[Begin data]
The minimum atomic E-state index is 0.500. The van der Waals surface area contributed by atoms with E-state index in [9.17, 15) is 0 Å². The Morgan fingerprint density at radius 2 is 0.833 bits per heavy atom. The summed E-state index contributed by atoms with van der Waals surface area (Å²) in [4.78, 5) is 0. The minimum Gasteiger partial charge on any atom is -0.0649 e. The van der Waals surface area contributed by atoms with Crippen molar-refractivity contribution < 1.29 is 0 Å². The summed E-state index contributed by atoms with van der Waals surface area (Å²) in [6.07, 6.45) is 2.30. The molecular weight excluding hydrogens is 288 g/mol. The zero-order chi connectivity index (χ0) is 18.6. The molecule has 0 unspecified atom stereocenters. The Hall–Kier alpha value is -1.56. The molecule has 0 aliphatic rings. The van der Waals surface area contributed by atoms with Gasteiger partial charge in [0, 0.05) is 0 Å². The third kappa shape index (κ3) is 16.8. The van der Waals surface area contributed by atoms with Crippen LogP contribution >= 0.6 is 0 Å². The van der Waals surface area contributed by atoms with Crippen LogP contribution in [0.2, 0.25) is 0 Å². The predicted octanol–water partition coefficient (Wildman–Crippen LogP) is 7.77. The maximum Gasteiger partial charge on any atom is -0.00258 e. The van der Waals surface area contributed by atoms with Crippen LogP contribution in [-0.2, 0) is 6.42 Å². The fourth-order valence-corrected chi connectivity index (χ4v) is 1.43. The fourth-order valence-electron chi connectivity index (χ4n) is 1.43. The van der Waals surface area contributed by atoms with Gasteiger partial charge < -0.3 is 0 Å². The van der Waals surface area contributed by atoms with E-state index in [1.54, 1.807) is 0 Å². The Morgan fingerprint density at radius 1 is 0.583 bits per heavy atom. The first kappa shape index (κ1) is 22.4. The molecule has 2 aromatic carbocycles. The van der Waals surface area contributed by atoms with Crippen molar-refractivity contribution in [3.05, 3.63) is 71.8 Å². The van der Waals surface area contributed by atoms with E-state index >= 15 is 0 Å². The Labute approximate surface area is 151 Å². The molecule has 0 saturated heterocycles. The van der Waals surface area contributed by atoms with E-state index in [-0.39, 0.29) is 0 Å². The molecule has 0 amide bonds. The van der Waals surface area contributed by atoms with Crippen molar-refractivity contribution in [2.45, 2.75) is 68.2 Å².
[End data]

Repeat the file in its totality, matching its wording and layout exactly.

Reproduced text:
The minimum atomic E-state index is 0.500. The van der Waals surface area contributed by atoms with E-state index in [9.17, 15) is 0 Å². The Morgan fingerprint density at radius 2 is 0.833 bits per heavy atom. The summed E-state index contributed by atoms with van der Waals surface area (Å²) in [4.78, 5) is 0. The minimum Gasteiger partial charge on any atom is -0.0649 e. The van der Waals surface area contributed by atoms with Crippen molar-refractivity contribution < 1.29 is 0 Å². The summed E-state index contributed by atoms with van der Waals surface area (Å²) in [6.07, 6.45) is 2.30. The molecular weight excluding hydrogens is 288 g/mol. The zero-order chi connectivity index (χ0) is 18.6. The molecule has 0 unspecified atom stereocenters. The Hall–Kier alpha value is -1.56. The molecule has 0 aliphatic rings. The van der Waals surface area contributed by atoms with Gasteiger partial charge in [0, 0.05) is 0 Å². The third kappa shape index (κ3) is 16.8. The van der Waals surface area contributed by atoms with Crippen LogP contribution >= 0.6 is 0 Å². The van der Waals surface area contributed by atoms with Crippen LogP contribution in [0.2, 0.25) is 0 Å². The predicted octanol–water partition coefficient (Wildman–Crippen LogP) is 7.77. The maximum Gasteiger partial charge on any atom is -0.00258 e. The van der Waals surface area contributed by atoms with Crippen LogP contribution in [-0.2, 0) is 6.42 Å². The fourth-order valence-corrected chi connectivity index (χ4v) is 1.43. The fourth-order valence-electron chi connectivity index (χ4n) is 1.43. The van der Waals surface area contributed by atoms with Gasteiger partial charge < -0.3 is 0 Å². The van der Waals surface area contributed by atoms with E-state index in [1.54, 1.807) is 0 Å². The Morgan fingerprint density at radius 1 is 0.583 bits per heavy atom. The first kappa shape index (κ1) is 22.4. The molecule has 2 aromatic carbocycles. The van der Waals surface area contributed by atoms with Crippen molar-refractivity contribution in [3.05, 3.63) is 71.8 Å². The van der Waals surface area contributed by atoms with E-state index >= 15 is 0 Å². The Labute approximate surface area is 151 Å². The molecule has 0 saturated heterocycles. The van der Waals surface area contributed by atoms with E-state index in [-0.39, 0.29) is 0 Å². The molecule has 0 amide bonds. The van der Waals surface area contributed by atoms with Crippen molar-refractivity contribution in [2.45, 2.75) is 68.2 Å².